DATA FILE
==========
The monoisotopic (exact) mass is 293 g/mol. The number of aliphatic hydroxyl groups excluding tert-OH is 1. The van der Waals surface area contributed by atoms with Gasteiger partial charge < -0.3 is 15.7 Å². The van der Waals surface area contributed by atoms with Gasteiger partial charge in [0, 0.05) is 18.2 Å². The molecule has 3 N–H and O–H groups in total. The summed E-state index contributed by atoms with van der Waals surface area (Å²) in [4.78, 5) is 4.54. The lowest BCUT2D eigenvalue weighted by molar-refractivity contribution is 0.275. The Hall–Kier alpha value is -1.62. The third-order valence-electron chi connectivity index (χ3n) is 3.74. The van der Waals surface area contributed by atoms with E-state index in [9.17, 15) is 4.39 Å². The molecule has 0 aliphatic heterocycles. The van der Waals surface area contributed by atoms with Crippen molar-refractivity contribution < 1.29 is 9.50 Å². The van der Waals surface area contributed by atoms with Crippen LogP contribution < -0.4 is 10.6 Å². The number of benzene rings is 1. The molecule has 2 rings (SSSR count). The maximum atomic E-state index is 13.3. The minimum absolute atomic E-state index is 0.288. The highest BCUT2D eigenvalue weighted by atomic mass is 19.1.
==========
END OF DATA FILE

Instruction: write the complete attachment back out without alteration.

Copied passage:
The monoisotopic (exact) mass is 293 g/mol. The number of aliphatic hydroxyl groups excluding tert-OH is 1. The van der Waals surface area contributed by atoms with Gasteiger partial charge < -0.3 is 15.7 Å². The van der Waals surface area contributed by atoms with Gasteiger partial charge in [0, 0.05) is 18.2 Å². The molecule has 3 N–H and O–H groups in total. The summed E-state index contributed by atoms with van der Waals surface area (Å²) in [4.78, 5) is 4.54. The lowest BCUT2D eigenvalue weighted by molar-refractivity contribution is 0.275. The Hall–Kier alpha value is -1.62. The third-order valence-electron chi connectivity index (χ3n) is 3.74. The van der Waals surface area contributed by atoms with E-state index in [9.17, 15) is 4.39 Å². The molecule has 0 aliphatic heterocycles. The van der Waals surface area contributed by atoms with Crippen molar-refractivity contribution < 1.29 is 9.50 Å². The van der Waals surface area contributed by atoms with Crippen LogP contribution < -0.4 is 10.6 Å². The number of benzene rings is 1. The molecule has 2 rings (SSSR count). The maximum atomic E-state index is 13.3. The minimum absolute atomic E-state index is 0.288. The highest BCUT2D eigenvalue weighted by atomic mass is 19.1.